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Impact on Your Financials

  • Before you consider a LoyaltyShares option in your loyalty reward portfolio you should fully understand the impact it might have on your company’s financials.  When we were putting together this unique reward option we asked a third-party consultant – someone who provides outsourced CFO functions to many diverse clients – the following two big questions:

    Click the “+” sign to see the answers.

    Question # 1: What are the normal accounting treatments for Customer Loyalty Program Award Points?

    Both the United States Generally Accepted Account Practices (GAAP) and International Financial Reporting Interpretations Committee (IFRIC) identify and outline suggested accounting treatments for the value of awards earned in a customer loyalty program.

    For GAAP there are two options: 1.) Deferred Revenue and 2.) Incremental Cost

    For IFRIC there is only one option – Deferred Revenue.

    Under both approaches: The seller recognizes a liability on its balance sheet between the time points are granted to customers and the time the points are redeemed (or expire).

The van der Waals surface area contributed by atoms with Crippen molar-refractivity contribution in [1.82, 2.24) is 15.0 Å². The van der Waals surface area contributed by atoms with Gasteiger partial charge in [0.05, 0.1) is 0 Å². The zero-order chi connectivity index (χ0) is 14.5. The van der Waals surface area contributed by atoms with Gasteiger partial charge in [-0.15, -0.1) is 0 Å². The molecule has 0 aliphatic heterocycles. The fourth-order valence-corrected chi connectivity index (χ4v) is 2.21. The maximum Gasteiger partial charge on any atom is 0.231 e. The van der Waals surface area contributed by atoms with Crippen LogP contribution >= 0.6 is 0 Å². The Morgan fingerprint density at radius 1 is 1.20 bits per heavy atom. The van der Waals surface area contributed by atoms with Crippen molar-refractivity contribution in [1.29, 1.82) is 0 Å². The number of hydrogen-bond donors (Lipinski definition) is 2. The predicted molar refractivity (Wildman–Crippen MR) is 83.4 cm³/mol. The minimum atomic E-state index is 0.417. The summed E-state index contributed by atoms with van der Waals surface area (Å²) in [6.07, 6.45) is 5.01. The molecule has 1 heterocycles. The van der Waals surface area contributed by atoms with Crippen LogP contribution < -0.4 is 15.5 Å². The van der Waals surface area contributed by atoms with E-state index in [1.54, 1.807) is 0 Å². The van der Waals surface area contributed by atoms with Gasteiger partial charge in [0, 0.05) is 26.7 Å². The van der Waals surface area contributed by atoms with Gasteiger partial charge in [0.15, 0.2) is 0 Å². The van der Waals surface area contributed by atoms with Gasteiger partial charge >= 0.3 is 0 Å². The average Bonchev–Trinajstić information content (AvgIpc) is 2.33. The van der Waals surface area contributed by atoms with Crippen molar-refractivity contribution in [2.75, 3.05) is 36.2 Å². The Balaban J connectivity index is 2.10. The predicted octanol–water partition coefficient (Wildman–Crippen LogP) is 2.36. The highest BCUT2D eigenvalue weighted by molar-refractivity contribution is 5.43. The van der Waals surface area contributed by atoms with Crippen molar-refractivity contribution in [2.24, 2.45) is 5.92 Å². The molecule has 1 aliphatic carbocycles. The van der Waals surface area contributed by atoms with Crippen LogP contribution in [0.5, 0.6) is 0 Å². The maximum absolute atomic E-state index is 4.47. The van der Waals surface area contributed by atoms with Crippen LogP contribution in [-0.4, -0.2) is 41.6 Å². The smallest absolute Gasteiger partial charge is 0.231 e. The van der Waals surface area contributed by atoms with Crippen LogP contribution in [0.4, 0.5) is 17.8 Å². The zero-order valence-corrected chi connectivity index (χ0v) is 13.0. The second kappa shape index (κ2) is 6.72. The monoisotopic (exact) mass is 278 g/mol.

The seller’s Net Income (NI) in the current period is reduced by the amount of the liability that the seller recognizes in the current period. The cumulative amount of revenue and expense recognized is the same in the long run.

    The only differences between the approaches are in the timing of revenue and expense recognition.

    Question # 2: What is the possible impact on the Balance Sheet and Income Statement for companies using LoyaltyShares as an award option?

    The shares could be either newly issued by the company or purchased on the open market by the Program Administrator. The impact to a specific company’s balance sheet will vary slightly depending on the source of stock. However, in all instances, in the long run – the use of customer loyalty points for stock in the company sponsoring the loyalty program will increase equity and decrease liabilities.

    If a company issues new shares they would debit an account such as Unearned Loyalty Program Revenue or Estimated Liability for Loyalty Program Redemption Cost and then have an offsetting credit for Equity.  If a company purchases its own shares on the open market, the shares are shown on its balance sheet as “Treasury Stock.”   When purchasing shares on the open market the accounting transaction would be to debit Treasury Stock and credit Cash.

    But don’t just take our word for it – check with your own finance people.  Each company has different goals and processes and you should  fully understand how this unique and exciting program option will work for your organization and within your loyalty program rules.  And if you have any thoughts on our analysis – feel free to shoot us a note and let us know – we’ll update our overview here.